Sr. Mary Rosalita had even more reason to be excited. The 1921-22 school year would be the first with a new pipe organ in the chapel. It had been installed the week of graduation the previous June, a gift from the alumnae association.
The morning of Nov. 2, 1921 dawned clear and around 40 degrees. The students and sisters at St. Joseph gathered in the chapel at 6:30 a.m. for the first of three All Souls Day Masses chaplain Father Edward Seagrave would say that morning to commemorate all of the faithfully departed. Sr. Mary Rosalita was at the organ and Sr. Mary Virginis sang at each Mass.
That afternoon, according to Our Herald, a BVM order newspaper, a student intrigued by the day’s commemorations, stopped Sr. Mary Virginis on campus.
“Sister, are you afraid to die?” the girl asked.
“No child,” the sister replied. “I am not afraid to die. God is our Father and Heaven is our home. Why should I be afraid to die?”
The young girl started to ask another question, but Sr. Mary Virginis was to run errands in town that afternoon with Sr. Mary Rosalita.
“Not now, dear,” she said to the curious student, “some other time we will talk about it.”
Some other time would never come.
The sisters left campus shortly after 4 p.m. Sunset was an hour away. It would be dark on their return trip, so they scurried a block east to 31st Street and then a block north to Ingersoll Avenue where they caught a streetcar downtown. They visited a music store and Harris-Emery department store at Seventh and Walnut Street before retracing their steps and streetcar ride and arriving back at 31st and Grand about 6 p.m.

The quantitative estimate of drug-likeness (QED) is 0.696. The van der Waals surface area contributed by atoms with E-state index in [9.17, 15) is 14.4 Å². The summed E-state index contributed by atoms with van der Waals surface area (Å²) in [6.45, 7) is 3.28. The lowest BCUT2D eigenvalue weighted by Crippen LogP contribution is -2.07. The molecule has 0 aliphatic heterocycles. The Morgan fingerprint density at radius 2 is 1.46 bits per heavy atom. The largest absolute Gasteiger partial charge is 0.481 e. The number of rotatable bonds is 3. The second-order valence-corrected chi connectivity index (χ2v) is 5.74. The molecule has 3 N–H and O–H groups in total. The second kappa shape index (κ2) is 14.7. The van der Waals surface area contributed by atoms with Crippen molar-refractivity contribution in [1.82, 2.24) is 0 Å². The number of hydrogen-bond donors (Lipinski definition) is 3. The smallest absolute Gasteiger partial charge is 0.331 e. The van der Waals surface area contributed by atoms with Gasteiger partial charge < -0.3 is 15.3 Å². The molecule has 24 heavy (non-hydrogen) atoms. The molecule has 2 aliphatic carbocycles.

The campus was a block away, its lights flickering in the darkness across the street. The sisters waited to cross Grand Avenue as cars with their primitive headlights made their way up and down the dimly lit street. According to Our Herald, they greeted three Franciscan sisters from Carroll, Iowa, who had been visiting campus that day and were heading home.
“Hurry back and Sister Mary Rosalita will play the organ for you,” Sister Mary Virginis joked.
George Fagan, a 13-year-old newspaper boy finishing his route for the Des Moines Tribune, overheard the sisters comment on the traffic.